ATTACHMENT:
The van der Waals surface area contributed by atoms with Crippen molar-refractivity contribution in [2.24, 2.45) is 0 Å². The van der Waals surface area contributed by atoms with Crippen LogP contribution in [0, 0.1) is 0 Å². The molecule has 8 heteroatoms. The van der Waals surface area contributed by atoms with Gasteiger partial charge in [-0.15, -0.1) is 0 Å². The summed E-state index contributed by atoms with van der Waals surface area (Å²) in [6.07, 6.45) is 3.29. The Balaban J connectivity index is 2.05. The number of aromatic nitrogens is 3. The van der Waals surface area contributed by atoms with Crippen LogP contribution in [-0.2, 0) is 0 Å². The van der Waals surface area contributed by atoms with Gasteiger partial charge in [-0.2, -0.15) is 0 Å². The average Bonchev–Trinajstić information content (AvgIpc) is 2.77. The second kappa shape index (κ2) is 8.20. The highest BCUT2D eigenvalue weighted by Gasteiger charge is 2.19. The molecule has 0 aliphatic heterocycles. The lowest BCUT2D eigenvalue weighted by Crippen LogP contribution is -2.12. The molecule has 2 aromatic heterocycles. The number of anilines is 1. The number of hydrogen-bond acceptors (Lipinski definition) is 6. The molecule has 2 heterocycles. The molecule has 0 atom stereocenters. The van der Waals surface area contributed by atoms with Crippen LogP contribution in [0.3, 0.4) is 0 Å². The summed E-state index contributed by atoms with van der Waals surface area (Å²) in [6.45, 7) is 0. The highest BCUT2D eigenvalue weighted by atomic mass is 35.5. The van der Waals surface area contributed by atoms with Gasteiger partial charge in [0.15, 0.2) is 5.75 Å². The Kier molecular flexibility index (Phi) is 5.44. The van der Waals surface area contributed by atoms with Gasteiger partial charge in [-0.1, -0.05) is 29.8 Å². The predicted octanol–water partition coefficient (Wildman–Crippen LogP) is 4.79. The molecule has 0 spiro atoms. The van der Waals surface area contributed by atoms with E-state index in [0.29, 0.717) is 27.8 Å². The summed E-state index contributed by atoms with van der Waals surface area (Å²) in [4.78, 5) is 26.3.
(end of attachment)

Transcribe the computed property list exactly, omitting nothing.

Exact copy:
The van der Waals surface area contributed by atoms with Crippen molar-refractivity contribution in [2.24, 2.45) is 0 Å². The van der Waals surface area contributed by atoms with Crippen LogP contribution in [0, 0.1) is 0 Å². The molecule has 8 heteroatoms. The van der Waals surface area contributed by atoms with Gasteiger partial charge in [-0.15, -0.1) is 0 Å². The summed E-state index contributed by atoms with van der Waals surface area (Å²) in [6.07, 6.45) is 3.29. The Balaban J connectivity index is 2.05. The number of aromatic nitrogens is 3. The van der Waals surface area contributed by atoms with Crippen LogP contribution in [-0.2, 0) is 0 Å². The van der Waals surface area contributed by atoms with Gasteiger partial charge in [-0.2, -0.15) is 0 Å². The average Bonchev–Trinajstić information content (AvgIpc) is 2.77. The second kappa shape index (κ2) is 8.20. The highest BCUT2D eigenvalue weighted by Gasteiger charge is 2.19. The molecule has 0 aliphatic heterocycles. The lowest BCUT2D eigenvalue weighted by Crippen LogP contribution is -2.12. The molecule has 2 aromatic heterocycles. The number of anilines is 1. The number of hydrogen-bond acceptors (Lipinski definition) is 6. The molecule has 2 heterocycles. The molecule has 0 atom stereocenters. The van der Waals surface area contributed by atoms with Crippen LogP contribution in [0.3, 0.4) is 0 Å². The summed E-state index contributed by atoms with van der Waals surface area (Å²) in [6.45, 7) is 0. The highest BCUT2D eigenvalue weighted by atomic mass is 35.5. The van der Waals surface area contributed by atoms with Gasteiger partial charge in [0.15, 0.2) is 5.75 Å². The Kier molecular flexibility index (Phi) is 5.44. The van der Waals surface area contributed by atoms with Gasteiger partial charge in [-0.1, -0.05) is 29.8 Å². The predicted octanol–water partition coefficient (Wildman–Crippen LogP) is 4.79. The molecule has 0 spiro atoms. The van der Waals surface area contributed by atoms with E-state index in [0.29, 0.717) is 27.8 Å². The summed E-state index contributed by atoms with van der Waals surface area (Å²) in [4.78, 5) is 26.3.